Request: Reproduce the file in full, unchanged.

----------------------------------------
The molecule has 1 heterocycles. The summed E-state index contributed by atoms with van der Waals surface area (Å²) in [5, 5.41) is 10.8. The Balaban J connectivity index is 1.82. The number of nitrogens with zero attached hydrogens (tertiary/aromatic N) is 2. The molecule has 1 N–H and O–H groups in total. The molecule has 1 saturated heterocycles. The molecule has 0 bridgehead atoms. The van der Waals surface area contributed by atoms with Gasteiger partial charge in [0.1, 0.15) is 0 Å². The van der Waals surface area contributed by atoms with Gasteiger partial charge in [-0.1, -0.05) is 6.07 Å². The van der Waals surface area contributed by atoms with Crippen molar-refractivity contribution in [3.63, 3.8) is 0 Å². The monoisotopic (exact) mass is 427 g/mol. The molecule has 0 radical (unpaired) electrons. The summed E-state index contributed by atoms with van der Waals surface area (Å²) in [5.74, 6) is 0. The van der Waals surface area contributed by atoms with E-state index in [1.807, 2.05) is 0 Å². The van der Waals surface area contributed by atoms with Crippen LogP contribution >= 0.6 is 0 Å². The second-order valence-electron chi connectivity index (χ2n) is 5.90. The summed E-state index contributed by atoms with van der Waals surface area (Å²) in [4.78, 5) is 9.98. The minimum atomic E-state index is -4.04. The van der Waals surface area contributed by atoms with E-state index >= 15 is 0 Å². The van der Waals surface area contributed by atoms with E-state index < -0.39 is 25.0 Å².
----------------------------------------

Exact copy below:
The molecule has 1 heterocycles. The summed E-state index contributed by atoms with van der Waals surface area (Å²) in [5, 5.41) is 10.8. The Balaban J connectivity index is 1.82. The number of nitrogens with zero attached hydrogens (tertiary/aromatic N) is 2. The molecule has 1 N–H and O–H groups in total. The molecule has 1 saturated heterocycles. The molecule has 0 bridgehead atoms. The van der Waals surface area contributed by atoms with Gasteiger partial charge in [0.1, 0.15) is 0 Å². The van der Waals surface area contributed by atoms with Gasteiger partial charge in [-0.1, -0.05) is 6.07 Å². The van der Waals surface area contributed by atoms with Crippen molar-refractivity contribution in [3.63, 3.8) is 0 Å². The monoisotopic (exact) mass is 427 g/mol. The molecule has 0 radical (unpaired) electrons. The summed E-state index contributed by atoms with van der Waals surface area (Å²) in [5.74, 6) is 0. The van der Waals surface area contributed by atoms with E-state index in [1.807, 2.05) is 0 Å². The van der Waals surface area contributed by atoms with Crippen LogP contribution >= 0.6 is 0 Å². The second-order valence-electron chi connectivity index (χ2n) is 5.90. The summed E-state index contributed by atoms with van der Waals surface area (Å²) in [4.78, 5) is 9.98. The minimum atomic E-state index is -4.04. The van der Waals surface area contributed by atoms with E-state index >= 15 is 0 Å². The van der Waals surface area contributed by atoms with E-state index < -0.39 is 25.0 Å².